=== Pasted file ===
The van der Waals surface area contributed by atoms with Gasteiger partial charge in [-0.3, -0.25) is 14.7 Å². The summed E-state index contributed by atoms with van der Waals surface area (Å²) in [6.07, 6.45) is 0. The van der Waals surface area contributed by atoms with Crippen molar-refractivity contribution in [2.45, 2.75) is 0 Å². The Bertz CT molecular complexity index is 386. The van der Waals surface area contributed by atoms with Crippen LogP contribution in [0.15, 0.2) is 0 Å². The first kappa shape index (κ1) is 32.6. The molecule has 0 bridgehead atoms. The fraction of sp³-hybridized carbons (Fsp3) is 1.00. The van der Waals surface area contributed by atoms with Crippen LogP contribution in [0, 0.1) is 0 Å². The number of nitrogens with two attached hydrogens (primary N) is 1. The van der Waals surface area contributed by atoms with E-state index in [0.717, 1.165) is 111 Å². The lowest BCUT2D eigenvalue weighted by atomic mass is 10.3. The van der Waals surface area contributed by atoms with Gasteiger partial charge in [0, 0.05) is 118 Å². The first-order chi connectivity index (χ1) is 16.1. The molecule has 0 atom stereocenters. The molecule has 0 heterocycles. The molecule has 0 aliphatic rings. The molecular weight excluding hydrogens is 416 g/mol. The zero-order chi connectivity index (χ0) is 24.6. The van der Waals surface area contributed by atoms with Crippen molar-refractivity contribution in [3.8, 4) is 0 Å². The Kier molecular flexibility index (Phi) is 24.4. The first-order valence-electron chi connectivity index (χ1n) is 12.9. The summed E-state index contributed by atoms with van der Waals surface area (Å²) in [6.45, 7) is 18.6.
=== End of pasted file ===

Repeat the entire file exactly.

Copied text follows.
The van der Waals surface area contributed by atoms with Gasteiger partial charge in [-0.3, -0.25) is 14.7 Å². The summed E-state index contributed by atoms with van der Waals surface area (Å²) in [6.07, 6.45) is 0. The van der Waals surface area contributed by atoms with Crippen molar-refractivity contribution in [2.45, 2.75) is 0 Å². The Bertz CT molecular complexity index is 386. The van der Waals surface area contributed by atoms with Crippen LogP contribution in [0.15, 0.2) is 0 Å². The first kappa shape index (κ1) is 32.6. The molecule has 0 bridgehead atoms. The fraction of sp³-hybridized carbons (Fsp3) is 1.00. The van der Waals surface area contributed by atoms with Crippen LogP contribution in [0, 0.1) is 0 Å². The number of nitrogens with two attached hydrogens (primary N) is 1. The van der Waals surface area contributed by atoms with E-state index in [0.717, 1.165) is 111 Å². The lowest BCUT2D eigenvalue weighted by atomic mass is 10.3. The van der Waals surface area contributed by atoms with Gasteiger partial charge in [0, 0.05) is 118 Å². The first-order chi connectivity index (χ1) is 16.1. The molecule has 0 atom stereocenters. The molecule has 0 heterocycles. The molecule has 0 aliphatic rings. The molecular weight excluding hydrogens is 416 g/mol. The zero-order chi connectivity index (χ0) is 24.6. The van der Waals surface area contributed by atoms with Crippen molar-refractivity contribution in [3.8, 4) is 0 Å². The Kier molecular flexibility index (Phi) is 24.4. The first-order valence-electron chi connectivity index (χ1n) is 12.9. The summed E-state index contributed by atoms with van der Waals surface area (Å²) in [6.45, 7) is 18.6.